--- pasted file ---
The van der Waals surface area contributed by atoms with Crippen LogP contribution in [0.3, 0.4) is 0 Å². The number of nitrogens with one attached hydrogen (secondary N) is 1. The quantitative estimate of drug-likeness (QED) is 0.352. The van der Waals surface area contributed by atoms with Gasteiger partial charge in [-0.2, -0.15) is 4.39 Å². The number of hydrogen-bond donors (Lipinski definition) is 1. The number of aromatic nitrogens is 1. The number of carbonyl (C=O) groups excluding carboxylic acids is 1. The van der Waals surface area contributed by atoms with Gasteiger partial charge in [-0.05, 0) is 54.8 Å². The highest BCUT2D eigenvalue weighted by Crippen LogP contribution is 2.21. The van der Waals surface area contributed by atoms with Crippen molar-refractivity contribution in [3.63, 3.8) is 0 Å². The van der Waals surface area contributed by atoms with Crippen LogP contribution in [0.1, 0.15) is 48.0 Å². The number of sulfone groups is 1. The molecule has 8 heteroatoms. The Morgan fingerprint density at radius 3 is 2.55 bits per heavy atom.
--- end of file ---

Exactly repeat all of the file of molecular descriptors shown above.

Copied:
The van der Waals surface area contributed by atoms with Crippen LogP contribution in [0.3, 0.4) is 0 Å². The number of nitrogens with one attached hydrogen (secondary N) is 1. The quantitative estimate of drug-likeness (QED) is 0.352. The van der Waals surface area contributed by atoms with Gasteiger partial charge in [-0.2, -0.15) is 4.39 Å². The number of hydrogen-bond donors (Lipinski definition) is 1. The number of aromatic nitrogens is 1. The number of carbonyl (C=O) groups excluding carboxylic acids is 1. The van der Waals surface area contributed by atoms with Gasteiger partial charge in [-0.05, 0) is 54.8 Å². The highest BCUT2D eigenvalue weighted by Crippen LogP contribution is 2.21. The van der Waals surface area contributed by atoms with Crippen molar-refractivity contribution in [3.63, 3.8) is 0 Å². The van der Waals surface area contributed by atoms with Crippen LogP contribution in [0.1, 0.15) is 48.0 Å². The number of sulfone groups is 1. The molecule has 8 heteroatoms. The Morgan fingerprint density at radius 3 is 2.55 bits per heavy atom.